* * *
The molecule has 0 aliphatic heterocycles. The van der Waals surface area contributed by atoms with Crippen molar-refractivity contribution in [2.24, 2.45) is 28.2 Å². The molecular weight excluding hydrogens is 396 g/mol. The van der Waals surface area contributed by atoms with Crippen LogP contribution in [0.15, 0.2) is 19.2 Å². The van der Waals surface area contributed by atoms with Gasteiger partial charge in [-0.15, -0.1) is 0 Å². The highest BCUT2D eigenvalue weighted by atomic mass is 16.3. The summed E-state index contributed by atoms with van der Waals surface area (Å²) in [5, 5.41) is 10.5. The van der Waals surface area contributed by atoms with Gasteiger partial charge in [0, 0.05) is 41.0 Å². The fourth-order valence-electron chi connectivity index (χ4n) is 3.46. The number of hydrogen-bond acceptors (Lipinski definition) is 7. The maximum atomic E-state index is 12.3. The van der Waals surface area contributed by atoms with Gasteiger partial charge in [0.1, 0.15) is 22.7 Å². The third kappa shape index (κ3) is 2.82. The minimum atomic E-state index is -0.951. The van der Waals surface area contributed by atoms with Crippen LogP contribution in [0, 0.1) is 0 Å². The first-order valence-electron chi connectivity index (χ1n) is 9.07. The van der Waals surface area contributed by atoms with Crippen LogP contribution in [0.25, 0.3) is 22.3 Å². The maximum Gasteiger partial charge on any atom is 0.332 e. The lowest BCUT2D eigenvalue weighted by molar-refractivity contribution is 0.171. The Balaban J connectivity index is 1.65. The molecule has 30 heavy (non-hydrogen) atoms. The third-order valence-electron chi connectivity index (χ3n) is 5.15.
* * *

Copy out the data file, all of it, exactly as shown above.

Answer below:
The molecule has 0 aliphatic heterocycles. The van der Waals surface area contributed by atoms with Crippen molar-refractivity contribution in [2.24, 2.45) is 28.2 Å². The molecular weight excluding hydrogens is 396 g/mol. The van der Waals surface area contributed by atoms with Crippen LogP contribution in [0.15, 0.2) is 19.2 Å². The van der Waals surface area contributed by atoms with Gasteiger partial charge in [-0.15, -0.1) is 0 Å². The highest BCUT2D eigenvalue weighted by atomic mass is 16.3. The summed E-state index contributed by atoms with van der Waals surface area (Å²) in [5, 5.41) is 10.5. The van der Waals surface area contributed by atoms with Gasteiger partial charge in [0, 0.05) is 41.0 Å². The fourth-order valence-electron chi connectivity index (χ4n) is 3.46. The number of hydrogen-bond acceptors (Lipinski definition) is 7. The maximum atomic E-state index is 12.3. The van der Waals surface area contributed by atoms with Gasteiger partial charge in [0.1, 0.15) is 22.7 Å². The third kappa shape index (κ3) is 2.82. The minimum atomic E-state index is -0.951. The van der Waals surface area contributed by atoms with Crippen LogP contribution in [0, 0.1) is 0 Å². The first-order valence-electron chi connectivity index (χ1n) is 9.07. The van der Waals surface area contributed by atoms with Crippen LogP contribution in [0.25, 0.3) is 22.3 Å². The maximum Gasteiger partial charge on any atom is 0.332 e. The lowest BCUT2D eigenvalue weighted by molar-refractivity contribution is 0.171. The Balaban J connectivity index is 1.65. The molecule has 30 heavy (non-hydrogen) atoms. The third-order valence-electron chi connectivity index (χ3n) is 5.15.